GREENFIELD – The increased prevalence of fentanyl — a drug so potent, it can be lethal to the touch — around the state has prompted local law enforcement officers to consider overhauling procedures for handling unknown substances and testing drugs confiscated in the field.
Fentanyl is a synthetic opioid-based painkiller that is more than 50 times more potent than morphine, officials said. In raw form, the drug is so powerful just touching it with a bare hand can pose serious health threats, even death, said Hancock County Sheriff’s Capt. Jeff Rasche.
Now, local law enforcement agencies want to put safeguards in place to protect officers who might come in contact with fentanyl during their patrols, Rasche said. The local sheriff’s department is considering purchasing face masks, full-body protective suits and special drug-testing equipment, he said.
Fentanyl is considered a schedule 2 controlled substance. When administered by a doctor, it helps people recovering from major surgeries rest with ease; but now, it is being sold on the streets mixed with other drugs, most commonly heroin, officials said.
On Aug. 23, police in Jennings County reported heroin laced with fentanyl killed one person and left 12 others hospitalized. That same day, in nearby Jackson and Bartholomew counties, five overdoses were reported, and Indiana police were investigating a connection to 34 more overdoses reported that day in Cincinnati, according to the The Associated Press.
Twice in the past month, Hancock County police officers have confiscated fentanyl during traffic stops along Interstate 70, including one incident when five pounds of the substance was found, investigators said. At least one person has died from overdosing on the drug in the past year, according to the coroner’s office.
And national statistics show police across the country are running into the drug more often, with experts from the federal Drug Enforcement Administration saying the U.S. in the midst of a fentanyl crisis.
A recent study by the Centers for Disease Control and Prevention and DEA showed a 426 percent increase in the amount of fentanyl-laced drugs confiscated by police across the country from 2013 to 2014.
In 2013, police in the U.S. seized fentanyl-laced drugs 1,015 times compared to 5,343 in 2014, the study found. From August 2013 through the end of 2015, police across the nation seized more than 200 kilograms of illegally-produced fentanyl products, according to DEA.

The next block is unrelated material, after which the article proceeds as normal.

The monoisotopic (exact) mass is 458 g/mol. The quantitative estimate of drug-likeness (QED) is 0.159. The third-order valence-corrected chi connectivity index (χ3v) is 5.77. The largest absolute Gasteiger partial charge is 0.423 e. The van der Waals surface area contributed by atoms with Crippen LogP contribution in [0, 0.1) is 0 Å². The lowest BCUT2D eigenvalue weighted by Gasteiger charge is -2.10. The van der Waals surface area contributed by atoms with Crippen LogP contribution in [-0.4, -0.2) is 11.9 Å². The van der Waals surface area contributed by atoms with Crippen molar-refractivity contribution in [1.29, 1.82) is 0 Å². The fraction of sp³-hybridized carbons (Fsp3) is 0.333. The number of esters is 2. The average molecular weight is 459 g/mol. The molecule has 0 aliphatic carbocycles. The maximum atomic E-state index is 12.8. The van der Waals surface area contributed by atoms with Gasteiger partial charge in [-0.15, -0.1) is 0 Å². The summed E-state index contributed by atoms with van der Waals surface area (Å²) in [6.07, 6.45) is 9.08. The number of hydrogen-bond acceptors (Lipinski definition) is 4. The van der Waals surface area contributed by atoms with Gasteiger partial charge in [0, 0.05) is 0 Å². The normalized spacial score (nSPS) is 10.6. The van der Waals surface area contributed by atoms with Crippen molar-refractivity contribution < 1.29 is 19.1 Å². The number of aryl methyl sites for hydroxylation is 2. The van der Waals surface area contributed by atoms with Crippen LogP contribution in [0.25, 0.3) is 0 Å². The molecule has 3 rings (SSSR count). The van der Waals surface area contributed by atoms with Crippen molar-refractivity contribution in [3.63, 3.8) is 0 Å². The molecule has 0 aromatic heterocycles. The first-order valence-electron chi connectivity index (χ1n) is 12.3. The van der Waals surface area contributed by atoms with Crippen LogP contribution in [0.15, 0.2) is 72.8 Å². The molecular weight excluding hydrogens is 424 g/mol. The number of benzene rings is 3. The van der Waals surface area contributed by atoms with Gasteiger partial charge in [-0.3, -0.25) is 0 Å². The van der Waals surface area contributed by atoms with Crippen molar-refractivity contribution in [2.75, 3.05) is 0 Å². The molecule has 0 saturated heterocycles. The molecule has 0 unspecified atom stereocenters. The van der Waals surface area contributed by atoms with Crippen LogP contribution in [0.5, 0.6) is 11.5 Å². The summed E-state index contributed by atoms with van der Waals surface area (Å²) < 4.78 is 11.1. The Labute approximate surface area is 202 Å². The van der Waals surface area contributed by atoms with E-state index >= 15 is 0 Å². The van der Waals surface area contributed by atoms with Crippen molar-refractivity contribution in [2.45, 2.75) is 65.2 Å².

Currently, it’s hard to know how common fentanyl-laced drug use is in Hancock County, Rasche said.
Investigators are trained to recognize street drugs but always send the substances away for testing to be sure, Rasche said. Lab reports confirm or deny their suspicions but don’t include a full breakdown of every substance found in the seized sample, he said.
The sheriff’s department is considering purchasing field drug-test kits that will specifically denote if the substance contains fentanyl. This will help police better understand fentanyl’s impact within the community and protect officers who are handling the drug.
Officers are trained to handle all unknown substances with glove-covered hands, but testing specifically for fentanyl will alert officers to use extra precautions if the instant field test comes back positive for the drug, Rasche said.
Federal investigators believe the increased prevalence of fentanyl-laced drugs on the nations streets is to blame for a spike in overdose deaths across the country, and local officials say they suspect the same, Greenfield Police Detective Lt. Randy Ratliff said. Overdoses involving opioid–based drugs increased by 79 percent in the United States 2013 to 2014, according to the CDC and DEA study.
Of the 22 overdose deaths that occurred in 2015, only one was from fentanyl use, according to records provided by the Hancock County Coroner’s office; but Ratliff suspects many more involved fentanyl-laced drugs.
Greenfield Police already carry protective masks in their cars to help keep officers safe, Ratliff said. There has been no discussion about adding more body suits, but the department’s leaders are constantly keeping officers up to date on developments in federal regulations for how to stay safe, he said.
The scariest part about handling fentanyl is the unknown, officers said. That danger extends to drug-users abusing other illegal substances without knowledge of an increased danger when fentanyl is involved.
“(They) have no idea what they are sticking in their arm,” Rasche said.